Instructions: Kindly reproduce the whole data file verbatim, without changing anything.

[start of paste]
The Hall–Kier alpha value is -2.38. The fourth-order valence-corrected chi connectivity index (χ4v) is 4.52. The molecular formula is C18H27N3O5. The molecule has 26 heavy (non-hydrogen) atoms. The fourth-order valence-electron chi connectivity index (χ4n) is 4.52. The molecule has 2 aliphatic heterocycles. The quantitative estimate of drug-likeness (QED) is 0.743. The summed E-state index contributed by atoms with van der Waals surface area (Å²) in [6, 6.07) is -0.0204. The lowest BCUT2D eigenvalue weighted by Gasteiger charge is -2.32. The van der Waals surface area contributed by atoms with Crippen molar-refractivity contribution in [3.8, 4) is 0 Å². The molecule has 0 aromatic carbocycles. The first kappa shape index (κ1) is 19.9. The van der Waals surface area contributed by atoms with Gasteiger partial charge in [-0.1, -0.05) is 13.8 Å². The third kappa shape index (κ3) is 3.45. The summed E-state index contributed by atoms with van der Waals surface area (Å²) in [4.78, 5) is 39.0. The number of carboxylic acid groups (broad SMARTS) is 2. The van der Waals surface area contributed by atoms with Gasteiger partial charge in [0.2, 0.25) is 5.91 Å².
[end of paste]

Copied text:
The Hall–Kier alpha value is -2.38. The fourth-order valence-corrected chi connectivity index (χ4v) is 4.52. The molecular formula is C18H27N3O5. The molecule has 26 heavy (non-hydrogen) atoms. The fourth-order valence-electron chi connectivity index (χ4n) is 4.52. The molecule has 2 aliphatic heterocycles. The quantitative estimate of drug-likeness (QED) is 0.743. The summed E-state index contributed by atoms with van der Waals surface area (Å²) in [6, 6.07) is -0.0204. The lowest BCUT2D eigenvalue weighted by Gasteiger charge is -2.32. The van der Waals surface area contributed by atoms with Crippen molar-refractivity contribution in [3.8, 4) is 0 Å². The molecule has 0 aromatic carbocycles. The first kappa shape index (κ1) is 19.9. The van der Waals surface area contributed by atoms with Gasteiger partial charge in [-0.1, -0.05) is 13.8 Å². The third kappa shape index (κ3) is 3.45. The summed E-state index contributed by atoms with van der Waals surface area (Å²) in [4.78, 5) is 39.0. The number of carboxylic acid groups (broad SMARTS) is 2. The van der Waals surface area contributed by atoms with Gasteiger partial charge in [0.2, 0.25) is 5.91 Å².